LEWISTON – For one day, Simon Courcelles looked like a teenager.

His full, thick beard finally shaven off following nearly seven weeks of growth, Courcelles blended in better with his fresh-faced teammates than with the coaching staff.

That was Saturday.

By Monday morning, the Lewiston Maineiacs’ center was again growing his beard, perhaps unintentionally.

This mark of a veteran typifies Courcelles.

And with his first President’s Cup trophy now in his back pocket, the almost-21-year-old Courcelles has again turned his attention to the most prestigious prize in North American junior hockey: The Memorial Cup.

“You never really expect to have the chance once to go,” said Courcelles, who played for the Memorial Cup-winning Quebec Remparts last year. “Now having it twice, it’s quite special. Maybe so far, I kind of took it for granted, but I’m going to look back a few years from now and see how fortunate I was.”

If the Maineiacs hoist the Memorial Cup, Courcelles would join a short list of people who have won multiple Memorial Cup titles, and an even shorter list of those who have done it with different teams. The most recent example of the latter came in 1982, when Robert Savard won his third Cup title with the Kitchener Rangers. The previous two seasons, he’d won the title with the Cornwall Royals.

Aside from the personal accolades, Courcelles is just looking at another opportunity to help a team achieve junior hockey’s ultimate objective.

“We’ve worked so hard,” Courcelles said. “To me, it’s not just a bonus. It’s what you play for the whole year. It’s the ultimate goal, and you don’t want to take it for granted.”

Many of Courcelles’ younger teammate are admittedly looking up to him for a bit of guidance this time, too.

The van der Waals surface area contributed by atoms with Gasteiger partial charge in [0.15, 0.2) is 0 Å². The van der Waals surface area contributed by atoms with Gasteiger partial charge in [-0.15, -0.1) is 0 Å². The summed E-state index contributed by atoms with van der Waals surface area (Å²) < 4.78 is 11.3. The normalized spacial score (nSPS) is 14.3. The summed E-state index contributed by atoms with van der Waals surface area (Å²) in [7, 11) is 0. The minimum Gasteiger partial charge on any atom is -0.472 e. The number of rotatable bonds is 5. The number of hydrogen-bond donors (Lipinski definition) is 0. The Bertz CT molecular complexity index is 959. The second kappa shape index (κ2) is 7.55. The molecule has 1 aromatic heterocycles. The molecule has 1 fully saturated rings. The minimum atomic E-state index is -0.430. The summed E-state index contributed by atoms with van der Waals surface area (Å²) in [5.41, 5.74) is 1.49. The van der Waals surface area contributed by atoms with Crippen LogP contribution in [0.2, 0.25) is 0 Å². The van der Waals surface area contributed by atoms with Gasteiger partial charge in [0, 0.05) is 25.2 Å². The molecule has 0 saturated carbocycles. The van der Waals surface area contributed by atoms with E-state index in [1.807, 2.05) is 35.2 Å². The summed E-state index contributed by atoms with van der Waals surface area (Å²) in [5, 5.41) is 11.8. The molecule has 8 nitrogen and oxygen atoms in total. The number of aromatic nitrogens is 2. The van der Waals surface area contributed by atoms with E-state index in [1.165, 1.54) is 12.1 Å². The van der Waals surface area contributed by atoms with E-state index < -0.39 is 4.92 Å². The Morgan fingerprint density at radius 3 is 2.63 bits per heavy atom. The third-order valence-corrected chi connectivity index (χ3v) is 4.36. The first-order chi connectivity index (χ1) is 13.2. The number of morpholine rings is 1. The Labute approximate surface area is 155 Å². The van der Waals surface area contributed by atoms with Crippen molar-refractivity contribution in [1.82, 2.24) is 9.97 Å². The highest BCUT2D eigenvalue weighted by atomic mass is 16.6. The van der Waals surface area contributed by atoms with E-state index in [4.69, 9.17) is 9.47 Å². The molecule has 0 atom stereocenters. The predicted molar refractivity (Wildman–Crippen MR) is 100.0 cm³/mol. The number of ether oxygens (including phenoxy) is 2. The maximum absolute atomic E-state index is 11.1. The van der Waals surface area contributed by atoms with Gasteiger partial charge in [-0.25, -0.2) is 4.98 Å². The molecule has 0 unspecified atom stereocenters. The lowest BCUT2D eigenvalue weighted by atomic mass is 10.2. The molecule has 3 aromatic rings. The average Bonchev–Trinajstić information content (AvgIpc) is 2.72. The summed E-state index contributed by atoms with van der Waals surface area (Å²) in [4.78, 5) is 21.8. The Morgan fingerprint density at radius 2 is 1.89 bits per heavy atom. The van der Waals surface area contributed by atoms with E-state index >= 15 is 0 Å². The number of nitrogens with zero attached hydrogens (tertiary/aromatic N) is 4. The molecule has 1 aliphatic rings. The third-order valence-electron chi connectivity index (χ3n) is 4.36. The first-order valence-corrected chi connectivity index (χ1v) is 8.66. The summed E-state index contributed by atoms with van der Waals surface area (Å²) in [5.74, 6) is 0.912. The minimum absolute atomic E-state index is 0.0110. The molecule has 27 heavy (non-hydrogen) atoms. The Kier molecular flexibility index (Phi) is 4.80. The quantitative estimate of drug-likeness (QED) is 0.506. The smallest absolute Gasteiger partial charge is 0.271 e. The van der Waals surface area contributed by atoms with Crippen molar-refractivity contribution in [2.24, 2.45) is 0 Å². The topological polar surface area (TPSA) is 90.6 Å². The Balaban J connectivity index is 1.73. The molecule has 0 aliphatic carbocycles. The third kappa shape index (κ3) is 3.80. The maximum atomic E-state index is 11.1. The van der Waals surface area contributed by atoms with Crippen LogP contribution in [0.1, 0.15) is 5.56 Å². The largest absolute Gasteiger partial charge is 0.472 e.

“When I started the playoffs this year, I really had only one experience last year,” Maineiacs’ defenseman Kevin Marshall said. “We have a guy like Simon Courcelles, who went to the Memorial Cup, and he won it. So for us, it’s a big plus that he can teach us and tell us what we have to do over there, all of the little details.”

Despite the Maineiacs’ success this season, many of the team’s key contributors are young. Five of the eight defensemen are 18 or younger, as are six of the 14 forwards and both goalies.

“He was there, he knows what it takes,” Maineiacs’ coach Clem Jodoin said. “When we first get there, there is going to be some nervousness, some looking around at the mountains and the ocean and everything, but we have to get back to being focused as quickly as possible. We went to get him because of his leadership, and that is what he has brought us this year.”

Courcelles knows that now, more than ever, his unofficial and playful title as the team’s fourth coach may hold some weight on what is likely to be the grandest stage on which many of the Maineiacs will ever play.

“That’s what’s cool about hockey,” Courcelles said. “It brings you everywhere. You play places you wouldn’t go otherwise. Having been there, you know what to expect, and you’re not as nervous. I take that as a positive, and I try to share with the guys the best I can.”


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